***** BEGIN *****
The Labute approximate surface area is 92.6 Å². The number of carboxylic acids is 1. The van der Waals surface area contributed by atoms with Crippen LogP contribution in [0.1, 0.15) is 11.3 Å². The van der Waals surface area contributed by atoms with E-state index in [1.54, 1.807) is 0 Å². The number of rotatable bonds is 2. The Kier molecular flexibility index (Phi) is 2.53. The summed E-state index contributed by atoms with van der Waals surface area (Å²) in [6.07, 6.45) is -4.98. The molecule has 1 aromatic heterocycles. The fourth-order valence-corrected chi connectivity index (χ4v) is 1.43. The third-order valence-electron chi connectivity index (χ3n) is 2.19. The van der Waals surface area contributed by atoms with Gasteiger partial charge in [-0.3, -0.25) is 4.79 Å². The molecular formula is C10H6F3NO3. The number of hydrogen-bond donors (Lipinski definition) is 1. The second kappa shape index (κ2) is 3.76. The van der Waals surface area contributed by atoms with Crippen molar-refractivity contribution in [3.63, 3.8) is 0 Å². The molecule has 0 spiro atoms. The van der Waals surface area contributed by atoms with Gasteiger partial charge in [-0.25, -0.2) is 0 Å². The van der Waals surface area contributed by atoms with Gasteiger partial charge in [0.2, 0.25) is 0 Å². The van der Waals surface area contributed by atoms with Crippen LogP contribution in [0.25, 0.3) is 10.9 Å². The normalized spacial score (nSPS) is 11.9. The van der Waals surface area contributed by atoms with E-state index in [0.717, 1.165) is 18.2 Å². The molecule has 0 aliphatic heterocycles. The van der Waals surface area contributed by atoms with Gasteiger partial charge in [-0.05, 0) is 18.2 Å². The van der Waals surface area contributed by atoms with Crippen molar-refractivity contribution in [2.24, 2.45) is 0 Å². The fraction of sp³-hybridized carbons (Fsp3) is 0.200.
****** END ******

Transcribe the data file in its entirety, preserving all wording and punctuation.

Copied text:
The Labute approximate surface area is 92.6 Å². The number of carboxylic acids is 1. The van der Waals surface area contributed by atoms with Crippen LogP contribution in [0.1, 0.15) is 11.3 Å². The van der Waals surface area contributed by atoms with E-state index in [1.54, 1.807) is 0 Å². The number of rotatable bonds is 2. The Kier molecular flexibility index (Phi) is 2.53. The summed E-state index contributed by atoms with van der Waals surface area (Å²) in [6.07, 6.45) is -4.98. The molecule has 1 aromatic heterocycles. The fourth-order valence-corrected chi connectivity index (χ4v) is 1.43. The third-order valence-electron chi connectivity index (χ3n) is 2.19. The van der Waals surface area contributed by atoms with Gasteiger partial charge in [-0.3, -0.25) is 4.79 Å². The molecular formula is C10H6F3NO3. The number of hydrogen-bond donors (Lipinski definition) is 1. The second kappa shape index (κ2) is 3.76. The van der Waals surface area contributed by atoms with Crippen molar-refractivity contribution in [3.63, 3.8) is 0 Å². The molecule has 0 spiro atoms. The van der Waals surface area contributed by atoms with Gasteiger partial charge in [-0.25, -0.2) is 0 Å². The van der Waals surface area contributed by atoms with Gasteiger partial charge in [0.2, 0.25) is 0 Å². The van der Waals surface area contributed by atoms with Crippen LogP contribution in [0.25, 0.3) is 10.9 Å². The normalized spacial score (nSPS) is 11.9. The van der Waals surface area contributed by atoms with E-state index in [0.717, 1.165) is 18.2 Å². The molecule has 0 aliphatic heterocycles. The van der Waals surface area contributed by atoms with Gasteiger partial charge in [-0.05, 0) is 18.2 Å². The van der Waals surface area contributed by atoms with Crippen molar-refractivity contribution in [2.24, 2.45) is 0 Å². The fraction of sp³-hybridized carbons (Fsp3) is 0.200.